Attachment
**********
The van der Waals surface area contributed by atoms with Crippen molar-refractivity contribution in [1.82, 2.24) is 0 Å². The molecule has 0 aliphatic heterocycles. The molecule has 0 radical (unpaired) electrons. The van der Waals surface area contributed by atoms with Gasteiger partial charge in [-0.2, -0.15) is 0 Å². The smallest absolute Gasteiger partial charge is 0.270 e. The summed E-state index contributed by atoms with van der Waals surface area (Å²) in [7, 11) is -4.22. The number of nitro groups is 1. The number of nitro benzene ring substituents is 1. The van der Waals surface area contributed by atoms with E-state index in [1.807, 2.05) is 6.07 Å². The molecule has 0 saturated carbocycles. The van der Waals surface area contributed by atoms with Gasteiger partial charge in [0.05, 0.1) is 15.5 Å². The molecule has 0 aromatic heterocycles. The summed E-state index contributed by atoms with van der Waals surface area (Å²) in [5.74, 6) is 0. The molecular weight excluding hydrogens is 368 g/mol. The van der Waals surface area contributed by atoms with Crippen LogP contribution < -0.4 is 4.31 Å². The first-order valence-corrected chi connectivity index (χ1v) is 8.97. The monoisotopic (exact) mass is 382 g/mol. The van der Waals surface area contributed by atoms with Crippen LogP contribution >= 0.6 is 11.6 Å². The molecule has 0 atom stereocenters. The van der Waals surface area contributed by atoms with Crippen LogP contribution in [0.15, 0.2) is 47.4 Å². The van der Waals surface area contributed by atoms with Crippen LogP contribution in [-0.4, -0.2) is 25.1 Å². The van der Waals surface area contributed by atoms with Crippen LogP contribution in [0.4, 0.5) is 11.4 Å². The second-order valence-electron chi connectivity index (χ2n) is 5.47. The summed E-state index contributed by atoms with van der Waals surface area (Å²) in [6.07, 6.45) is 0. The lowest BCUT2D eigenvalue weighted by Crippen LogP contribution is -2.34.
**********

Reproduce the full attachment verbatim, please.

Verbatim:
The van der Waals surface area contributed by atoms with Crippen molar-refractivity contribution in [1.82, 2.24) is 0 Å². The molecule has 0 aliphatic heterocycles. The molecule has 0 radical (unpaired) electrons. The van der Waals surface area contributed by atoms with Gasteiger partial charge in [-0.2, -0.15) is 0 Å². The smallest absolute Gasteiger partial charge is 0.270 e. The summed E-state index contributed by atoms with van der Waals surface area (Å²) in [7, 11) is -4.22. The number of nitro groups is 1. The number of nitro benzene ring substituents is 1. The van der Waals surface area contributed by atoms with E-state index in [1.807, 2.05) is 6.07 Å². The molecule has 0 saturated carbocycles. The van der Waals surface area contributed by atoms with Gasteiger partial charge in [0.05, 0.1) is 15.5 Å². The molecule has 0 aromatic heterocycles. The summed E-state index contributed by atoms with van der Waals surface area (Å²) in [5.74, 6) is 0. The molecular weight excluding hydrogens is 368 g/mol. The van der Waals surface area contributed by atoms with Crippen LogP contribution < -0.4 is 4.31 Å². The first-order valence-corrected chi connectivity index (χ1v) is 8.97. The monoisotopic (exact) mass is 382 g/mol. The van der Waals surface area contributed by atoms with Crippen LogP contribution >= 0.6 is 11.6 Å². The molecule has 0 atom stereocenters. The van der Waals surface area contributed by atoms with Crippen LogP contribution in [0.15, 0.2) is 47.4 Å². The van der Waals surface area contributed by atoms with Crippen LogP contribution in [-0.4, -0.2) is 25.1 Å². The van der Waals surface area contributed by atoms with Crippen LogP contribution in [0.4, 0.5) is 11.4 Å². The second-order valence-electron chi connectivity index (χ2n) is 5.47. The summed E-state index contributed by atoms with van der Waals surface area (Å²) in [6.07, 6.45) is 0. The lowest BCUT2D eigenvalue weighted by Crippen LogP contribution is -2.34.